Designate specific folders for low and high priority mail. This way all of your travel deals don't get mixed in with your job-hunting emails or recipes, etc. Put important correspondence in a clearly labeled folder where you can find it. If you're not ready to completely trash old email or remove it from your inbox, psychologist Dr. Darnita Payden (www.drclutter.com) suggests you create a "ten day" folder for these items. You can use this trick for photos, videos, or anything that's taking up virtual space in your life. Put the items into the folder for ten days. If you haven't looked for the email, photo, etc., it probably isn't something vital and you can either toss it or file it away.


You wouldn't allow your home or office mailbox to overflow and spill out onto the ground so think of your inbox in the same way. Check email at specific times during the day and try to do it uninterrupted. Sometimes it helps to work off-line while you reading and composing so that you are not distracted by incoming mail. Respond, file or delete right away. Put yourself on a weekly or monthly schedule for transferring photos from your camera or smart phone and also for taking an inventory of you apps. Don't forget to delete text messages, too. Think of this as digital housekeeping.


We have control over how much electronic correspondence with send and receive. Set some rules for yourself. After 3 emails back and forth, pick up the phone or walk down the hall to have a conversation. Consider a digital Sabbath or a period during the week in which you completely unplug. You will be amazed at how quickly your inbox shrinks.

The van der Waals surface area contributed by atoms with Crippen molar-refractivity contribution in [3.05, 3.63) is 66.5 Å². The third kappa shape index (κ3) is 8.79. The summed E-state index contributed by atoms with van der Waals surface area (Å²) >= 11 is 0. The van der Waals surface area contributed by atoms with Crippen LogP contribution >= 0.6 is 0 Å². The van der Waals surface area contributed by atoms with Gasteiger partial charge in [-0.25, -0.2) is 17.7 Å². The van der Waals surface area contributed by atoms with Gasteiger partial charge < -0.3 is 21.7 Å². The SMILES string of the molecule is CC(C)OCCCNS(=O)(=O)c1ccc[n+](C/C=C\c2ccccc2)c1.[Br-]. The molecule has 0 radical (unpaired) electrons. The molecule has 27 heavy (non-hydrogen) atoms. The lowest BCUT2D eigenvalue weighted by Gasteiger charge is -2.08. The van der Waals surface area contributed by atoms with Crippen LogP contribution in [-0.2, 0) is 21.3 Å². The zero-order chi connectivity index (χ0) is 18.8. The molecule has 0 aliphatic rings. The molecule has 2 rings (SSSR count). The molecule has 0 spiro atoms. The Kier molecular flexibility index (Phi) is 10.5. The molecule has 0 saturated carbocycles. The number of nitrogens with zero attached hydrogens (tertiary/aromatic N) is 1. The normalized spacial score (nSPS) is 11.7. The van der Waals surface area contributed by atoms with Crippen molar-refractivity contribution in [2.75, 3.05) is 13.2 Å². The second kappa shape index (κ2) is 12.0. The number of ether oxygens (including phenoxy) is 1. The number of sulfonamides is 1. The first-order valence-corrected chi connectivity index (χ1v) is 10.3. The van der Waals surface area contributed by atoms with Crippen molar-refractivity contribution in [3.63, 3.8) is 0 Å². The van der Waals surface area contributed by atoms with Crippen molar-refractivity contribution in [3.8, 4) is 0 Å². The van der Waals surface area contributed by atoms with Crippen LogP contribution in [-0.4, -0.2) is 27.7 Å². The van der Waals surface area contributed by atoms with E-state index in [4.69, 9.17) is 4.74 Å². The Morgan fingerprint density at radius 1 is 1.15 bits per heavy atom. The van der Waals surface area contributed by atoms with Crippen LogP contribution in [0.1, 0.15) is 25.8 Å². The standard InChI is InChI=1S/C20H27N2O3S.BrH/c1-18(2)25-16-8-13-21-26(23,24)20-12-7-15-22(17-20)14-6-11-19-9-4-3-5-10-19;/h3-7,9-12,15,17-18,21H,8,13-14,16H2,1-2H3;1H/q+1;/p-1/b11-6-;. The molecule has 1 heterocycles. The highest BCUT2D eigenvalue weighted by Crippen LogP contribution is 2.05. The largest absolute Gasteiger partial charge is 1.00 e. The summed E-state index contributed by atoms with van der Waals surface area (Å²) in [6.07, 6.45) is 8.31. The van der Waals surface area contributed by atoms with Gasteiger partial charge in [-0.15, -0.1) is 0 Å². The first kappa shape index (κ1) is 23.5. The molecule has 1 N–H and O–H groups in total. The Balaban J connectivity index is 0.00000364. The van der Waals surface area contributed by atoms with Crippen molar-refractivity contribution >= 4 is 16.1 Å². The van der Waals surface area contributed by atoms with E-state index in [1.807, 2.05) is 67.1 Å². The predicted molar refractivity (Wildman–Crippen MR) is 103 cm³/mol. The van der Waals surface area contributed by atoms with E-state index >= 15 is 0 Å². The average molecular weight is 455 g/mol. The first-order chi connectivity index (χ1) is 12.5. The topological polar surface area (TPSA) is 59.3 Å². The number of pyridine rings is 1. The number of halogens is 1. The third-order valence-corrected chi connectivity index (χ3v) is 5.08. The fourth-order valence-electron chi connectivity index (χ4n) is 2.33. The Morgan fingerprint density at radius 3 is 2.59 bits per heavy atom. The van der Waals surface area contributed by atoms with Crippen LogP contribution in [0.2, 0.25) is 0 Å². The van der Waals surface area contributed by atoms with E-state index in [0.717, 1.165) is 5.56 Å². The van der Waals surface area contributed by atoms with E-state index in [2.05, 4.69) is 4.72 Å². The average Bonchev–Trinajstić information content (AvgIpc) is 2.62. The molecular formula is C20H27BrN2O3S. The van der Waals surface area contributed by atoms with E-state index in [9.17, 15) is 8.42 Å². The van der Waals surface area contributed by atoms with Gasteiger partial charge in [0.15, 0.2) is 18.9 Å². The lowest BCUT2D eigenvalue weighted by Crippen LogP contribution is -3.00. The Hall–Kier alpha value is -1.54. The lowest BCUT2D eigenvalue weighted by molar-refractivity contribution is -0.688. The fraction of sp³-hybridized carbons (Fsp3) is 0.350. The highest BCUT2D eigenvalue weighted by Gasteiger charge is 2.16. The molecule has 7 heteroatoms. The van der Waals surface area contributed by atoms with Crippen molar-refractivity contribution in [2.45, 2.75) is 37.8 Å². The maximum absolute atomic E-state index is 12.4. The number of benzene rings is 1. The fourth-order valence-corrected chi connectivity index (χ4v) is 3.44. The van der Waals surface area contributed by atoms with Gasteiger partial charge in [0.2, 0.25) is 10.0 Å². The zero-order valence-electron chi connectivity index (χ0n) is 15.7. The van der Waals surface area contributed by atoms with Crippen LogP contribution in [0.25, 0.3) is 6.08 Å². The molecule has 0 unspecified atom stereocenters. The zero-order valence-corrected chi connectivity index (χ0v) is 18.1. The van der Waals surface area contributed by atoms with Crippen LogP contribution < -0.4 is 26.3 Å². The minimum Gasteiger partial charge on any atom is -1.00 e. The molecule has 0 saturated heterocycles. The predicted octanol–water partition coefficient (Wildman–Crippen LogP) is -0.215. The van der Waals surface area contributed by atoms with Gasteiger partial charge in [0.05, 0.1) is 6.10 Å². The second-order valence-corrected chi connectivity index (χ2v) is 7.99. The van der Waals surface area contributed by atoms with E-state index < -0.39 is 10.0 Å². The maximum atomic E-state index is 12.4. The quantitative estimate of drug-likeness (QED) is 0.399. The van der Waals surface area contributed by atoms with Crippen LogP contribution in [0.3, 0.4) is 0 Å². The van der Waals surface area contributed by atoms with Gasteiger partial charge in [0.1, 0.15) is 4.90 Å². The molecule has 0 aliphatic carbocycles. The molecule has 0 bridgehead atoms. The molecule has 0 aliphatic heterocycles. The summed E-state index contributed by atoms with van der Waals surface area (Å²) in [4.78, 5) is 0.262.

Cloud computing or the ability to store your content on servers instead of your computer's hard drive makes it accessible from anywhere. It is a very easy way to back up email, documents, photos, etc. that you really care about and it also means you can get to it from your phone or tablet or any computer anywhere in the world. Doing this with photos is really easy if you have a smart phone. There are lots of apps that allow you to upload directly from your device. I use Flickr myself. But you can choose from hundreds of others including Shutterfly, DropBox and if you use Apple, the MobileMe Gallery.

There is so much more to say on this topic. But now that I'm writing about all this, I've got to sit down and get started! That's really the key isn't it? We have to make the time to sit down and focus on it. I'm going to try hard to go over my email inboxes weekly and better about uploading photos once a month.

How about you? Are you hoarding old email, texts, apps you don't use? What's your plan?